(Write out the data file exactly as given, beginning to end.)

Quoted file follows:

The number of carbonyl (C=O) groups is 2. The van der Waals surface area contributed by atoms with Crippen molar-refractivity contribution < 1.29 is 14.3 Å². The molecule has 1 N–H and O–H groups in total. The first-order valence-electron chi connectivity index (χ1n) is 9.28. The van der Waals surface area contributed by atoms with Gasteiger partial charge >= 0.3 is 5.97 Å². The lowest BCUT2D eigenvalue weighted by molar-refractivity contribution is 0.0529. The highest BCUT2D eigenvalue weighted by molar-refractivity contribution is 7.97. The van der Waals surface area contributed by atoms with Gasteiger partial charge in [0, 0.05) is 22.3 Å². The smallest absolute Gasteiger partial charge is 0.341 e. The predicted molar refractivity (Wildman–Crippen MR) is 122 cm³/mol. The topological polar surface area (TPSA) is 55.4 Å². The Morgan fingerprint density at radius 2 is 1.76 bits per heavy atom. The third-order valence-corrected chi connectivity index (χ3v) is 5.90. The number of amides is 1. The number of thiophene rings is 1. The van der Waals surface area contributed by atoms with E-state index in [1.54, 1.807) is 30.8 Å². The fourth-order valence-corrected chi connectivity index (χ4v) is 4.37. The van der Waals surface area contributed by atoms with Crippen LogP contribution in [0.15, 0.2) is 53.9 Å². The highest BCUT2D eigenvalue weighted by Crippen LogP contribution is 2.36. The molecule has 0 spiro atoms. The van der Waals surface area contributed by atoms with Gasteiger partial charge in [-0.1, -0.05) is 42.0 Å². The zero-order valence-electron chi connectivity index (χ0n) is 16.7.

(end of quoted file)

The number of carbonyl (C=O) groups is 2. The van der Waals surface area contributed by atoms with Crippen molar-refractivity contribution < 1.29 is 14.3 Å². The molecule has 1 N–H and O–H groups in total. The first-order valence-electron chi connectivity index (χ1n) is 9.28. The van der Waals surface area contributed by atoms with Gasteiger partial charge >= 0.3 is 5.97 Å². The lowest BCUT2D eigenvalue weighted by molar-refractivity contribution is 0.0529. The highest BCUT2D eigenvalue weighted by molar-refractivity contribution is 7.97. The van der Waals surface area contributed by atoms with Gasteiger partial charge in [0, 0.05) is 22.3 Å². The smallest absolute Gasteiger partial charge is 0.341 e. The predicted molar refractivity (Wildman–Crippen MR) is 122 cm³/mol. The topological polar surface area (TPSA) is 55.4 Å². The Morgan fingerprint density at radius 2 is 1.76 bits per heavy atom. The third-order valence-corrected chi connectivity index (χ3v) is 5.90. The number of amides is 1. The number of thiophene rings is 1. The van der Waals surface area contributed by atoms with E-state index in [1.54, 1.807) is 30.8 Å². The fourth-order valence-corrected chi connectivity index (χ4v) is 4.37. The van der Waals surface area contributed by atoms with Crippen LogP contribution in [0.15, 0.2) is 53.9 Å². The highest BCUT2D eigenvalue weighted by Crippen LogP contribution is 2.36. The molecule has 0 spiro atoms. The van der Waals surface area contributed by atoms with Gasteiger partial charge in [-0.1, -0.05) is 42.0 Å². The zero-order valence-electron chi connectivity index (χ0n) is 16.7.